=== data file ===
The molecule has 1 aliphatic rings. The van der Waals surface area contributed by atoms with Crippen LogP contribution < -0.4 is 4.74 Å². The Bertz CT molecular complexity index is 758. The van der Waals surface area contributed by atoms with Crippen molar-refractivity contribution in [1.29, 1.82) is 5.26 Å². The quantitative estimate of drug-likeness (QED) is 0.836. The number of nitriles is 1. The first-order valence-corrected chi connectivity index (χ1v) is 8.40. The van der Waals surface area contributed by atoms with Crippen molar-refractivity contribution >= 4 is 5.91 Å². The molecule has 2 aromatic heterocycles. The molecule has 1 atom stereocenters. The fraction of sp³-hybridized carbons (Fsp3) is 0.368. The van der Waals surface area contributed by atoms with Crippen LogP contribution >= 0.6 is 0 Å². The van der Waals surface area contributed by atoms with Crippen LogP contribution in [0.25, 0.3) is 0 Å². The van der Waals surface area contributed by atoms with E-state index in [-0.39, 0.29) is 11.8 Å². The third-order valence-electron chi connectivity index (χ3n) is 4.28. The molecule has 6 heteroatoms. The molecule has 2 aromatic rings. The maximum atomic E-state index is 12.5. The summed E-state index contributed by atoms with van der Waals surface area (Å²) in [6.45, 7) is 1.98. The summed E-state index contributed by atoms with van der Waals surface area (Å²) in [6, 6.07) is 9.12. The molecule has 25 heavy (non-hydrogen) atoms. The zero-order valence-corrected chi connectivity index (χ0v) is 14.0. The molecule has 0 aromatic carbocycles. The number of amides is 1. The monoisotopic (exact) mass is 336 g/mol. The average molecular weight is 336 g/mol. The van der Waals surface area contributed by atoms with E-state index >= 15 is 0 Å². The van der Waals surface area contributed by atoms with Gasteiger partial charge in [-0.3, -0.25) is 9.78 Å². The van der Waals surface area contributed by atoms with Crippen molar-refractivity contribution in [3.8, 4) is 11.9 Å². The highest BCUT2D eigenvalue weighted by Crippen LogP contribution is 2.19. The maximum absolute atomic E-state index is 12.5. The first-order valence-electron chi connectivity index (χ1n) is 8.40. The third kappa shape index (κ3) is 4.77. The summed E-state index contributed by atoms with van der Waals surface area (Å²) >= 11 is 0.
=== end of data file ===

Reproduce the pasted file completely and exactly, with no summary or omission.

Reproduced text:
The molecule has 1 aliphatic rings. The van der Waals surface area contributed by atoms with Crippen LogP contribution < -0.4 is 4.74 Å². The Bertz CT molecular complexity index is 758. The van der Waals surface area contributed by atoms with Crippen molar-refractivity contribution in [1.29, 1.82) is 5.26 Å². The quantitative estimate of drug-likeness (QED) is 0.836. The number of nitriles is 1. The first-order valence-corrected chi connectivity index (χ1v) is 8.40. The van der Waals surface area contributed by atoms with Crippen molar-refractivity contribution >= 4 is 5.91 Å². The molecule has 2 aromatic heterocycles. The molecule has 1 atom stereocenters. The fraction of sp³-hybridized carbons (Fsp3) is 0.368. The van der Waals surface area contributed by atoms with Crippen LogP contribution >= 0.6 is 0 Å². The van der Waals surface area contributed by atoms with Crippen LogP contribution in [0.25, 0.3) is 0 Å². The van der Waals surface area contributed by atoms with E-state index in [-0.39, 0.29) is 11.8 Å². The third-order valence-electron chi connectivity index (χ3n) is 4.28. The molecule has 6 heteroatoms. The molecule has 2 aromatic rings. The maximum atomic E-state index is 12.5. The summed E-state index contributed by atoms with van der Waals surface area (Å²) in [6.45, 7) is 1.98. The summed E-state index contributed by atoms with van der Waals surface area (Å²) in [6, 6.07) is 9.12. The molecule has 25 heavy (non-hydrogen) atoms. The zero-order valence-corrected chi connectivity index (χ0v) is 14.0. The molecule has 0 aromatic carbocycles. The number of amides is 1. The monoisotopic (exact) mass is 336 g/mol. The average molecular weight is 336 g/mol. The van der Waals surface area contributed by atoms with E-state index >= 15 is 0 Å². The van der Waals surface area contributed by atoms with Gasteiger partial charge in [-0.3, -0.25) is 9.78 Å². The van der Waals surface area contributed by atoms with Crippen molar-refractivity contribution in [3.8, 4) is 11.9 Å². The highest BCUT2D eigenvalue weighted by Crippen LogP contribution is 2.19. The maximum absolute atomic E-state index is 12.5. The first-order valence-electron chi connectivity index (χ1n) is 8.40. The third kappa shape index (κ3) is 4.77. The summed E-state index contributed by atoms with van der Waals surface area (Å²) >= 11 is 0.